Miranda has a Master's in Human Nutrition from Christian-Albrechts-Universität and a passion for promoting accurate nutrition information.
When I speak to people about eating more fruits and vegetables and eating less meat, I am infallibly confronted with some variation of, “But what about my protein!”
Quite frankly, that’s probably the exact answer I would have given ten years ago. It’s what we’re taught all the way through our childhoods. What our parents lectured us about when we didn’t want to clear our plates. It is drilled into the foundations of our world view: meat is protein. And the only source of protein. And without protein you can’t build muscle. You will get weak. And sick.
Now, while there is truth buried at the heart of this paradigm, it is such an oversimplified version of the truth, that it pushes up against being a lie. Unfortunately, this near-lie informs many other beliefs and assumptions that, then, do become lies.
I am amazed at how often I hear and read absolutely false and misleading information about protein or muscle. A good chunk of it is linked to ads trying to sell some kind of bar, or powder, or shake. And I get really, really frustrated. These companies are taking advantage of an oversimplified half-truth to take people’s money. And it is to no small extant, my fault - the fault of those in my profession for the last several decades. We have done the public a disservice by allowing such an oversimplified narrative to dictate how we talk about protein for so long. If we spoke about protein in a more detailed and comprehensive way, companies would not be able to make the bogus claims they do, and get away with it.
With that in mind, I wanted to take the time to put together this article addressing the most basic aspects of protein to shore-up my readers against half-truths, deceptions, and scams.
What is protein, really? What does our body do with it when we eat it? And how did we come to believe that meat is the only viable source?
What Is Protein?
Protein is an umbrella term covering millions of unique complexes called proteins. Each protein molecule is made up of an exclusive combination of hundreds, thousands or even millions of tiny molecules called amino acids.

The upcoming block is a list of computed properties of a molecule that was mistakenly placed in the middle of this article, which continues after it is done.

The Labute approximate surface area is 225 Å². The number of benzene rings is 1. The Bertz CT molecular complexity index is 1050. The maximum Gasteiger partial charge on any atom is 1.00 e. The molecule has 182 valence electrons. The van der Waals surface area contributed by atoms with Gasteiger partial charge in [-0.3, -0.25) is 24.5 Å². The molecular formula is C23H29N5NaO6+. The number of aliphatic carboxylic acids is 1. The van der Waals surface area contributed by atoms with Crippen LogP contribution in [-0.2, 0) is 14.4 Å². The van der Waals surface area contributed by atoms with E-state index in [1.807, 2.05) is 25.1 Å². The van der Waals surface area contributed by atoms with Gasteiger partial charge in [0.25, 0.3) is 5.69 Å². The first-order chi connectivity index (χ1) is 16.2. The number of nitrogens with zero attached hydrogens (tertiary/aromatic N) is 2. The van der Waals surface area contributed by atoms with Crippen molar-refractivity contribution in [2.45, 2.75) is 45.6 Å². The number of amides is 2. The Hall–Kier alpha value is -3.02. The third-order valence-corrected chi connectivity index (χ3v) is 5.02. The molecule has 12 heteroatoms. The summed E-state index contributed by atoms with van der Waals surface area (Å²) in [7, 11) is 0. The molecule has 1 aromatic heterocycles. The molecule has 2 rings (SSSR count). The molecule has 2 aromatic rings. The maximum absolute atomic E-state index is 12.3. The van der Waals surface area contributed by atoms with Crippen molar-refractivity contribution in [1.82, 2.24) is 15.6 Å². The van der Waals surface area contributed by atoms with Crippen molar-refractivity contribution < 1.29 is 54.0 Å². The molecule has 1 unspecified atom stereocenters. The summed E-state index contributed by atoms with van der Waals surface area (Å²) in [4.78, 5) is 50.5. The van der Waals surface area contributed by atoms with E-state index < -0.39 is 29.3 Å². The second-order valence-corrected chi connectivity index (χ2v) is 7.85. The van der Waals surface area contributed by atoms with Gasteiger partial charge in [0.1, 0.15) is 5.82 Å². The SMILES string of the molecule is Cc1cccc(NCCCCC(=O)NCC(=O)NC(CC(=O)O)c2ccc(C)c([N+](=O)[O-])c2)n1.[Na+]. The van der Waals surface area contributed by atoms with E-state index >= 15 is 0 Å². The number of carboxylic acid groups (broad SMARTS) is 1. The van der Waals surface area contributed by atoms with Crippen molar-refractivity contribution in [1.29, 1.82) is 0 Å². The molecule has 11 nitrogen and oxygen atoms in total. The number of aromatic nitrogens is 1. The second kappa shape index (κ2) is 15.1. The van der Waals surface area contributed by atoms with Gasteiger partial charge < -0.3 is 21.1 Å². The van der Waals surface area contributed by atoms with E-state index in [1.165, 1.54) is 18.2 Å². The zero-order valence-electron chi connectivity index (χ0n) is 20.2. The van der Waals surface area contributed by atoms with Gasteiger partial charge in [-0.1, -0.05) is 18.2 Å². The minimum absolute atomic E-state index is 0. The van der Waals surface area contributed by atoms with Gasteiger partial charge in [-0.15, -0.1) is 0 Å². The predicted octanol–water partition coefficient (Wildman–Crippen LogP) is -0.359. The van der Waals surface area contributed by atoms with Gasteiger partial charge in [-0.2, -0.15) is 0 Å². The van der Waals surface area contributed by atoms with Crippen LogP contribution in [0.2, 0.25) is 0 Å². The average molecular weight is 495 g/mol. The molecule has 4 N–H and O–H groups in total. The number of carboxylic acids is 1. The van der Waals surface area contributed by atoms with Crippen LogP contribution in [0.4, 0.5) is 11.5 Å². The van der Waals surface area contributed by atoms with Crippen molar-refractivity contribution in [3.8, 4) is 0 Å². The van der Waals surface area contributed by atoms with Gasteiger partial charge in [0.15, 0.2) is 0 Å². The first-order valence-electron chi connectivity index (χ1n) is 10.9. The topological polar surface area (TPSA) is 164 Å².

There are 20 amino acids that can be used to build proteins. Each amino acid has its own unique properties. Some are small, some are big. Some attract water, some repel it. Some are bendy. Some are stiff. By combining the unique properties of these amino acids into unique sequences, proteins can be given essentially any character or ability.
One of these abilities is converting energy you eat into the movement of your body – arms, legs, mouth, eyes—all of it. This is the ability of two proteins, called actin and myosin, that are found in extraordinary numbers in your muscle cells. Proteins are responsible for making sure your muscles are healthy and strong!
But other amino acid sequences have totally different abilities. Some proteins detect light and color, allowing you to see. Some can build strong, light ropes that you recognize as hair, which is used to keep you warm. Some act as tiny scissors that chop up food you eat, so you can absorb it. Some have a tiny pocket that can hold onto oxygen molecules, so they can be transported through your body. Some have the ability to stick to DNA, wrapping it up tightly like thread on a spool to keep it untangled and safe from harm.
Essentially, anything you can think of your body, your organs or your cells doing, it is actually done by proteins.
Proteins are the foundation of cellular life.
Every single living cell requires proteins to survive. Every cell, in every organ, in every living thing—from bacteria, to birch trees, to blue wales, to us.
Essentially, anything you can think of your body, your organs or your cells doing, it is actually done by proteins. Proteins are the foundation of cellular life.
How Do Cells Make Proteins?
So how do cells know what sequence of amino acids will give them the right abilities? Their DNA.
Every cell’s DNA contains lists of the specific sequence of amino acids that need to be stuck together in order to make the right proteins to allow the cell to survive. The cell (well, a group of proteins in the cell, actually) reads these instructions, grabs the right amino acids and links them together in the right order.
So where do cells get the amino acids to put together their proteins? Most plants cells have proteins that can make amino acids from other molecules for them. But animals have invented a trick so that we don’t have to make them all ourselves – we steal them from our food. Herbivores steal amino acids from the plants that made them, and carnivores steal them from other animals that stole them from plants.
Since most amino acids aren’t just floating around in the cell, though, we can’t just grab them directly. Rather, we have to steal the proteins that they made with their amino acids. This is what is actually being talked about when people talk about dietary protein – the proteins in the cells that make up our food.